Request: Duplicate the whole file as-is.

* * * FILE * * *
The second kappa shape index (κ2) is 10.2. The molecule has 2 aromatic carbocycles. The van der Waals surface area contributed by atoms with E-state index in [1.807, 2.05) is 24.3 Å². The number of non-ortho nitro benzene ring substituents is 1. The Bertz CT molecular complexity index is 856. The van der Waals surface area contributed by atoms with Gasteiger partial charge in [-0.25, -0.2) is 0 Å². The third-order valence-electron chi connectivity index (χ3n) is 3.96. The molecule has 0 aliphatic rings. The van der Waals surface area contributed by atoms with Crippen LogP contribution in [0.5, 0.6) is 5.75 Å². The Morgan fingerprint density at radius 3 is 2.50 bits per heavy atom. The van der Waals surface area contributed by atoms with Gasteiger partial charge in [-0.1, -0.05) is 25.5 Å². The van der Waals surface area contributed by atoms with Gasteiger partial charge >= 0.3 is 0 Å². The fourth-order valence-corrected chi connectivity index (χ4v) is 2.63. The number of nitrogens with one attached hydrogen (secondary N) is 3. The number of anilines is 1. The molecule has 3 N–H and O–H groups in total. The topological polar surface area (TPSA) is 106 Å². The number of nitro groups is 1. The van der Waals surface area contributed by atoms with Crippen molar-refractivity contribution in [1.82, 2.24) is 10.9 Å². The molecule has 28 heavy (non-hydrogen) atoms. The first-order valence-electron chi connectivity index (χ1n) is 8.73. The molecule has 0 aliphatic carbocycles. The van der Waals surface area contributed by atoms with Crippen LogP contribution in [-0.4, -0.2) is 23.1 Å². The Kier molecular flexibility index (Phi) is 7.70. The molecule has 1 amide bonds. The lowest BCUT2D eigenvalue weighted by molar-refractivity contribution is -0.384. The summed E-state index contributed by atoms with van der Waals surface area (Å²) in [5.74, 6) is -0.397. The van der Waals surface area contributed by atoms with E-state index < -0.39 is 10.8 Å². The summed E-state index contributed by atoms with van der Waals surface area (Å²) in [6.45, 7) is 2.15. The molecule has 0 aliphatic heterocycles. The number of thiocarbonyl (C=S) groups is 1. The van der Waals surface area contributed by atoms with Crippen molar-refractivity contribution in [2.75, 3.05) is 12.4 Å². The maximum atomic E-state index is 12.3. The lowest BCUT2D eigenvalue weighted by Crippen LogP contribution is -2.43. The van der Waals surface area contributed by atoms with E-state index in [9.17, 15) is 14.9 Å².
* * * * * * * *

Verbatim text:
The second kappa shape index (κ2) is 10.2. The molecule has 2 aromatic carbocycles. The van der Waals surface area contributed by atoms with E-state index in [1.807, 2.05) is 24.3 Å². The number of non-ortho nitro benzene ring substituents is 1. The Bertz CT molecular complexity index is 856. The van der Waals surface area contributed by atoms with Gasteiger partial charge in [-0.25, -0.2) is 0 Å². The third-order valence-electron chi connectivity index (χ3n) is 3.96. The molecule has 0 aliphatic rings. The van der Waals surface area contributed by atoms with Crippen LogP contribution in [0.5, 0.6) is 5.75 Å². The Morgan fingerprint density at radius 3 is 2.50 bits per heavy atom. The van der Waals surface area contributed by atoms with Gasteiger partial charge in [-0.1, -0.05) is 25.5 Å². The van der Waals surface area contributed by atoms with Gasteiger partial charge >= 0.3 is 0 Å². The fourth-order valence-corrected chi connectivity index (χ4v) is 2.63. The number of nitrogens with one attached hydrogen (secondary N) is 3. The number of anilines is 1. The molecule has 3 N–H and O–H groups in total. The topological polar surface area (TPSA) is 106 Å². The number of nitro groups is 1. The van der Waals surface area contributed by atoms with Crippen molar-refractivity contribution in [1.82, 2.24) is 10.9 Å². The molecule has 28 heavy (non-hydrogen) atoms. The first-order valence-electron chi connectivity index (χ1n) is 8.73. The molecule has 0 aliphatic carbocycles. The van der Waals surface area contributed by atoms with Crippen LogP contribution in [-0.4, -0.2) is 23.1 Å². The Kier molecular flexibility index (Phi) is 7.70. The molecule has 1 amide bonds. The lowest BCUT2D eigenvalue weighted by molar-refractivity contribution is -0.384. The summed E-state index contributed by atoms with van der Waals surface area (Å²) in [5.74, 6) is -0.397. The van der Waals surface area contributed by atoms with E-state index < -0.39 is 10.8 Å². The summed E-state index contributed by atoms with van der Waals surface area (Å²) in [6.45, 7) is 2.15. The molecule has 0 aliphatic heterocycles. The number of thiocarbonyl (C=S) groups is 1. The van der Waals surface area contributed by atoms with Crippen molar-refractivity contribution in [2.75, 3.05) is 12.4 Å². The maximum atomic E-state index is 12.3. The lowest BCUT2D eigenvalue weighted by Crippen LogP contribution is -2.43. The van der Waals surface area contributed by atoms with E-state index in [9.17, 15) is 14.9 Å².